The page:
“Why should I bother?” he said aloud as he threw the spoon, still with ice cream in it, into the sink.  “This is just going to be back when the day resets itself.”

Roland thought long and hard in his empty and silent kitchen.  “Eh, screw it,” he finally said and dropped his pants and defecated into the ice cream carton.  He chuckled to himself as he put the container back in the freezer, “Take that, Universe.”

His little act of rebellion against whatever forces that were taking their toll on him did a lot to lift the man’s spirits.  He laid down in bed with a smile on his face and peacefully drifted off to sleep.  What felt like an almost instantaneous moment, the light of a new day gently drifted through the window and passed the blinds.  As it cascaded onto Roland’s face, he slowly woke up and reached for his phone.  Prepared to see that same date again, he was shocked to discover that the day didn’t reset itself but it was, in fact, tomorrow.

Roland nearly cried with joy as he stared at the digital numbers on the lock screen of his phone.  He doesn’t know what happened—if he was responsible for breaking the curse or if whatever powerful figure decided to have mercy on his pathetic soul—but it was over.  He was freed.  He screamed out with happiness and reverence and vowed to never take any second of the day for granted.  He swore that from here on out he would treasure his existence and live each day like it was his last.  And he would start this morning.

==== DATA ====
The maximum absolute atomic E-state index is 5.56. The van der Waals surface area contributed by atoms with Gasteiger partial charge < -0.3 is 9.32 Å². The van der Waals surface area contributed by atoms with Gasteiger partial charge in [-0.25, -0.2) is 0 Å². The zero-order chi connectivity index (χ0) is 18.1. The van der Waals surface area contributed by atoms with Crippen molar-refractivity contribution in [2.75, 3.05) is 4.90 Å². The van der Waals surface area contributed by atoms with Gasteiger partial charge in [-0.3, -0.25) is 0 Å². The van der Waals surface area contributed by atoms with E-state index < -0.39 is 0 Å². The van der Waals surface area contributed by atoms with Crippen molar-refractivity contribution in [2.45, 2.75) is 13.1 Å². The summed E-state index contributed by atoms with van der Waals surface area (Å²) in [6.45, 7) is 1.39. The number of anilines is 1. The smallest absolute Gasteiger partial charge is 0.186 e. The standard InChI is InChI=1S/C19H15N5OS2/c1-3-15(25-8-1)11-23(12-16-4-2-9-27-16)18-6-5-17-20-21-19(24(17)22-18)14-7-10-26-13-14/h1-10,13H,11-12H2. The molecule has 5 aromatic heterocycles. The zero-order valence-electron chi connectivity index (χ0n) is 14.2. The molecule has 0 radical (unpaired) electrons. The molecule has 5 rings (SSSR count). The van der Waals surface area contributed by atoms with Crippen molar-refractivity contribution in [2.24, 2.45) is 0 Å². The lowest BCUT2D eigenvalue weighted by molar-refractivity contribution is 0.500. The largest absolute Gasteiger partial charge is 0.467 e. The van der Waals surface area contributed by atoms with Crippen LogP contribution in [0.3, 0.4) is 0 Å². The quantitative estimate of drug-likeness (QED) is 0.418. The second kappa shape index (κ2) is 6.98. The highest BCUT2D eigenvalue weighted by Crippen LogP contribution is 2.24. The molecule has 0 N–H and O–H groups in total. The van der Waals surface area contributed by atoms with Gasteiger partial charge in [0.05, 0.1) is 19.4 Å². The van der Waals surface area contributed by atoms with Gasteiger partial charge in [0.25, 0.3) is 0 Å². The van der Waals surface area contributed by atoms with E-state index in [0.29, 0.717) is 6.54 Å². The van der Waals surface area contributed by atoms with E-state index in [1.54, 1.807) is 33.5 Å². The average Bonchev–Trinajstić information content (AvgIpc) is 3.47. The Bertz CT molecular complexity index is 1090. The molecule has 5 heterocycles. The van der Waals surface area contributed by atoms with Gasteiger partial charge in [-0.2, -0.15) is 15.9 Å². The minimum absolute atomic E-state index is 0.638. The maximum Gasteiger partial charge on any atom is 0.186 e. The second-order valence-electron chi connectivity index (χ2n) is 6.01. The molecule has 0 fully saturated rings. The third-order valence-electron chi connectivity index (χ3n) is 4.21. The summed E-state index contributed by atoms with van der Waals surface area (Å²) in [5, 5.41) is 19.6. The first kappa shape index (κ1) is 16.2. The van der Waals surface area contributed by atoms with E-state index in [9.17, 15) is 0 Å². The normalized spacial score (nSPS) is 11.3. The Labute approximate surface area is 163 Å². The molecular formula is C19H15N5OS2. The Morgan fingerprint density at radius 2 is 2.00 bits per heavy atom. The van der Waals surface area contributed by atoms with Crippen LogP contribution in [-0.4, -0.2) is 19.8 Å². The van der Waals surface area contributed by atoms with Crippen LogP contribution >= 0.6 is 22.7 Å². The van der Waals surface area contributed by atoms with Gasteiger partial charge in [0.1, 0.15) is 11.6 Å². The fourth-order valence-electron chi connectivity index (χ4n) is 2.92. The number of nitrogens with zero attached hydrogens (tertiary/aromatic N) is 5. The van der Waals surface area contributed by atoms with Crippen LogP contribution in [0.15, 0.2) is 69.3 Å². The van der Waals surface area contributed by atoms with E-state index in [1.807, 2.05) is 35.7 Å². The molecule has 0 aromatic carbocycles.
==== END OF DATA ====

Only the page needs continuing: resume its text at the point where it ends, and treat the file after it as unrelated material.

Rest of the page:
He wasn’t going to have his usual boring scrambled eggs, frozen sausage patties, toast and coffee for breakfast this morning.  He was going to have something fun.  Immediately, he bounced out of bed and ran to the kitchen like a toddler.  He threw open the freezer door and grabbed the carton of ice cream and ate the chocolate-colored contents without thinking twice.

He really should have thought twice.

“Shit!” Roland screamed as the taste set in and he realized that yesterday didn’t reset.

And there ya have it, poor Roland can’t catch a break.  But let’s assume that after eating crap ice cream that his life got substantially better.  Wait, I wrote the damn thing so I’ll just tell you, his life did get substantially better.

Keep checking in here at my blog for more reviews and, hopefully, more inspiration to strike me for more short stories with Rev. Ron’s Realities.